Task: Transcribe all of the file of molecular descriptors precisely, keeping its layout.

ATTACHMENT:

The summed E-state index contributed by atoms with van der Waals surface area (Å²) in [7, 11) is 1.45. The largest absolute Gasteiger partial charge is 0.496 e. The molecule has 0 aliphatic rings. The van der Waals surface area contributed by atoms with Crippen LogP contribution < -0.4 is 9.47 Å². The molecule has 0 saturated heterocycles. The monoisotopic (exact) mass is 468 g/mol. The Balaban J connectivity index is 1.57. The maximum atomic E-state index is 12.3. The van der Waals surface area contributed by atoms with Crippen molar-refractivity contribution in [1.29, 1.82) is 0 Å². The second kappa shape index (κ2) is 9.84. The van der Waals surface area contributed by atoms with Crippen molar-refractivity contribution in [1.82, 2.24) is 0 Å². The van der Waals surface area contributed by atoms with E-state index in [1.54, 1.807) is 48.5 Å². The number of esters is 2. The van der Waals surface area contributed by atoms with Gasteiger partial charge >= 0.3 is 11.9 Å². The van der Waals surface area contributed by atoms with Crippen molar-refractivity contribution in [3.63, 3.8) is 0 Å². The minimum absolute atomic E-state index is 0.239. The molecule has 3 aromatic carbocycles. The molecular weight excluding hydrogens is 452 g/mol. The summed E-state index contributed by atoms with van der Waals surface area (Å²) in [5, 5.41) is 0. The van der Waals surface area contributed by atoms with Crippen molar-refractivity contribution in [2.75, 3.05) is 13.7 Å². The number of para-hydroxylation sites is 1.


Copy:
The summed E-state index contributed by atoms with van der Waals surface area (Å²) in [7, 11) is 1.45. The largest absolute Gasteiger partial charge is 0.496 e. The molecule has 0 aliphatic rings. The van der Waals surface area contributed by atoms with Crippen LogP contribution < -0.4 is 9.47 Å². The molecule has 0 saturated heterocycles. The monoisotopic (exact) mass is 468 g/mol. The Balaban J connectivity index is 1.57. The maximum atomic E-state index is 12.3. The van der Waals surface area contributed by atoms with Crippen molar-refractivity contribution in [1.29, 1.82) is 0 Å². The second kappa shape index (κ2) is 9.84. The van der Waals surface area contributed by atoms with Crippen molar-refractivity contribution in [1.82, 2.24) is 0 Å². The van der Waals surface area contributed by atoms with E-state index in [1.54, 1.807) is 48.5 Å². The number of esters is 2. The van der Waals surface area contributed by atoms with Gasteiger partial charge >= 0.3 is 11.9 Å². The van der Waals surface area contributed by atoms with Crippen molar-refractivity contribution in [3.63, 3.8) is 0 Å². The minimum absolute atomic E-state index is 0.239. The molecule has 3 aromatic carbocycles. The molecular weight excluding hydrogens is 452 g/mol. The summed E-state index contributed by atoms with van der Waals surface area (Å²) in [5, 5.41) is 0. The van der Waals surface area contributed by atoms with Crippen molar-refractivity contribution in [2.75, 3.05) is 13.7 Å². The number of para-hydroxylation sites is 1.